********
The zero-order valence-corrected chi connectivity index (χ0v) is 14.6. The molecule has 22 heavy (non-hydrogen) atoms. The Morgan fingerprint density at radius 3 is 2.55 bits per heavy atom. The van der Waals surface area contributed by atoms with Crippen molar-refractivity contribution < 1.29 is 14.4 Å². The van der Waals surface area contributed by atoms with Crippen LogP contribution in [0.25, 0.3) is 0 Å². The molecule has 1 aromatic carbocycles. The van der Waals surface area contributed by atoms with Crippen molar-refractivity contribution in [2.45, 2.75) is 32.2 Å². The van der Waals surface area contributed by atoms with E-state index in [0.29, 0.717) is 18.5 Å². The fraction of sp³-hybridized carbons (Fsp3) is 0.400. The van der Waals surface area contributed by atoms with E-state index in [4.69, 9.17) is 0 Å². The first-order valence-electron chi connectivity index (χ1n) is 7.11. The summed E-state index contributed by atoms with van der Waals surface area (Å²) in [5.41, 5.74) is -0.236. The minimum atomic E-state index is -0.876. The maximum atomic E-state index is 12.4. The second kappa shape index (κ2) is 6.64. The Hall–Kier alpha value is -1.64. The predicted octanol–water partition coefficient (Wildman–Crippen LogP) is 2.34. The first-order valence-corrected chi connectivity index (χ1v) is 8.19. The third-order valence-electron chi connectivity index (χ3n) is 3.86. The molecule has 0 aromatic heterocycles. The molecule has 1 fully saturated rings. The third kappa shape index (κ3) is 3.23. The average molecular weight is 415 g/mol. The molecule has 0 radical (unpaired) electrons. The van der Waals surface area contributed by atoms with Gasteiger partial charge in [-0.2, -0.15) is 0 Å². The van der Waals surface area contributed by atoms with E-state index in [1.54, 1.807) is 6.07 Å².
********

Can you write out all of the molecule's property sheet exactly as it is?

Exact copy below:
The zero-order valence-corrected chi connectivity index (χ0v) is 14.6. The molecule has 22 heavy (non-hydrogen) atoms. The Morgan fingerprint density at radius 3 is 2.55 bits per heavy atom. The van der Waals surface area contributed by atoms with Crippen molar-refractivity contribution < 1.29 is 14.4 Å². The van der Waals surface area contributed by atoms with Crippen LogP contribution in [0.25, 0.3) is 0 Å². The molecule has 1 aromatic carbocycles. The van der Waals surface area contributed by atoms with Crippen molar-refractivity contribution in [2.45, 2.75) is 32.2 Å². The van der Waals surface area contributed by atoms with E-state index in [0.29, 0.717) is 18.5 Å². The fraction of sp³-hybridized carbons (Fsp3) is 0.400. The van der Waals surface area contributed by atoms with E-state index in [4.69, 9.17) is 0 Å². The first-order valence-electron chi connectivity index (χ1n) is 7.11. The summed E-state index contributed by atoms with van der Waals surface area (Å²) in [5.41, 5.74) is -0.236. The minimum atomic E-state index is -0.876. The maximum atomic E-state index is 12.4. The second kappa shape index (κ2) is 6.64. The Hall–Kier alpha value is -1.64. The predicted octanol–water partition coefficient (Wildman–Crippen LogP) is 2.34. The first-order valence-corrected chi connectivity index (χ1v) is 8.19. The third-order valence-electron chi connectivity index (χ3n) is 3.86. The molecule has 0 aromatic heterocycles. The molecule has 1 fully saturated rings. The third kappa shape index (κ3) is 3.23. The average molecular weight is 415 g/mol. The molecule has 0 radical (unpaired) electrons. The van der Waals surface area contributed by atoms with Gasteiger partial charge in [-0.2, -0.15) is 0 Å². The van der Waals surface area contributed by atoms with E-state index in [1.54, 1.807) is 6.07 Å².